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National Disability Day or International Day of Disabled Persons, celebrated today, is about understanding and recognizing the everyday challenges for people with disabilities. Beyond acknowledgment, this day is also about action and awareness. People with disabilities are essential members of our communities, and we must work together to ensure everyone has equal access to work, health, and fun.

The most meaningful way to observe this day is to demonstrate advocacy. Becoming an advocate isn’t always easy, and it usually requires us to challenge ourselves in different ways. But when you think about how many people live with a disability, you realize that it influences all of us.

According to the Centers for Disease Control and Prevention (CDC), 61 million adults in the U.S. live with a disability. That’s one in four people. We have more opportunities than we realize to make a difference for people with disabilities in our daily lives. In honor of this day, here are some tips to become a better advocate.

1. Be aware of unconscious bias.

We all have implicit biases, which can affect how we see people of a different gender, race, or with a disability. This doesn’t make us bad people, but implicit biases can be harmful, and we have to address them. is a resource that can help you identify your unconscious biases. Take the time to reflect on whether stereotypes have affected how you see people with disabilities. For instance, when you first meet a person with a disability, do you see the person’s disability before seeing the person? By asking ourselves questions like these, we can become more supportive of people who may be different from us.

2. Be inclusive in your language.

We know that words carry a lot of weight. When we talk or write about people with disabilities, we must use humanizing language. Doing so goes back to addressing personal biases and seeing people as people first.

We can be more inclusive with our language by being thoughtful. Instead of saying “disabled people” or “the disabled,” you could say “people with disabilities.” Instead of “special education student,” say “a student receiving special education services.” These references are called Person-First Language.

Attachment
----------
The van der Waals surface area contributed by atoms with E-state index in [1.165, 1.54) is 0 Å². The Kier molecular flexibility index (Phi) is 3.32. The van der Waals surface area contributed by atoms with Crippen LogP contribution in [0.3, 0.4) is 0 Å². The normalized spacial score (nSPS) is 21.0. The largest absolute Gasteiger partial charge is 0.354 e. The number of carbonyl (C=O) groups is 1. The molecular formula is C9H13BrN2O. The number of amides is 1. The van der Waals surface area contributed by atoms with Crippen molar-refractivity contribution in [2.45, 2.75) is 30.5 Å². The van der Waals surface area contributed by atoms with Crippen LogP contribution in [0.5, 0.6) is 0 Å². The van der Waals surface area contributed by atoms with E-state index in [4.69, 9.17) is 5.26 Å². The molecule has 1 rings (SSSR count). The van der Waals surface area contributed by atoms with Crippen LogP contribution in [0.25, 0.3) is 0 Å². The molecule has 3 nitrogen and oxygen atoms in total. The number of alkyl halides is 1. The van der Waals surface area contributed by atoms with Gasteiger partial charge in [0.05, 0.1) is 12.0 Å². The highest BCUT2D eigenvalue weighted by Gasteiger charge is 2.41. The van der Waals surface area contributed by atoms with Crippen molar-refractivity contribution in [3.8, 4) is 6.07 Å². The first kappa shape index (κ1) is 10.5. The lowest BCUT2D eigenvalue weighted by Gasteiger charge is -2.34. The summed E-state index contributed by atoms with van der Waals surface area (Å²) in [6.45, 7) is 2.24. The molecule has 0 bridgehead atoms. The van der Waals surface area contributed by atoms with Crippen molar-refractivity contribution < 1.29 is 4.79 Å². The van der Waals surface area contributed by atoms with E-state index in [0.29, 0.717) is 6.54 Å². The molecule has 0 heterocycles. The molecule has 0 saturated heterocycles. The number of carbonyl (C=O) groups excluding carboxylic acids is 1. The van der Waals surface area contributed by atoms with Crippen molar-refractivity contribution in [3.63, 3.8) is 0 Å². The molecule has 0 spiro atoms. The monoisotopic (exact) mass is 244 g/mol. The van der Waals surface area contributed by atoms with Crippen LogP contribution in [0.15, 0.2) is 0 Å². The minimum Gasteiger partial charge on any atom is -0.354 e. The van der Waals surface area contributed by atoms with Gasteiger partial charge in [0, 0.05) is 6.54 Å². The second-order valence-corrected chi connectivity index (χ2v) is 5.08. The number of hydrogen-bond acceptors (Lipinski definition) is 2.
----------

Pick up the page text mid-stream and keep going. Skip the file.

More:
3. Be genuine and compassionate.

To be better advocates, we must be genuine about what we don’t know and what we want to learn. Be intentional about what you want to learn and achieve. Maybe you want to know more about how you can support an inclusive health program or promote change in your community. You may want to start with books such as Disability Visibility for first-person accounts of people living with a disability. Doing so can help you build your awareness and make you more compassionate.

It’s also crucial that we remember to be compassionate in everyday life. This means not rushing past someone who may have difficulty walking, possibly bumping into them. Furthermore, sometimes a person’s disability is invisible to us. Try not to get impatient when waiting in line behind someone who may struggle with getting money out of their bag. We don’t always know what a person is going through, but we can make small changes to be more supportive and helpful of the people we come across.

4. Be perceptive.

People with disabilities have to research and plan to make sure a place is accessible to them. Next time you’re out to pick up food or go to the store, survey how accommodating the venue is. Are there ramps in place that make the building more accessible? Are the pathways smooth? If not, you can write to or speak with the business manager about updating their accommodations. All businesses must comply with accessible design standards under the Americans with Disabilities Act.

5. Remember, advocacy is ongoing.

Take every day and experience as an opportunity to extend kindness and compassion. You can make a difference in someone’s life just by how you speak. Remember that being an advocate is an ongoing process. There’s always something new for us to learn and new means to get things right.

Leigh is a natural storyteller with a passion for arts and culture, travel, and digital technology. Her love of storytelling intensified throughout her college year at the University of Missouri, where she became involved in local social justice education organizations. Leigh has partnered with organizations in this space to create workshops on topics including diversity, inclusion, and body positivity. Currently, she is the digital content editor for the MotorBiscuit site.

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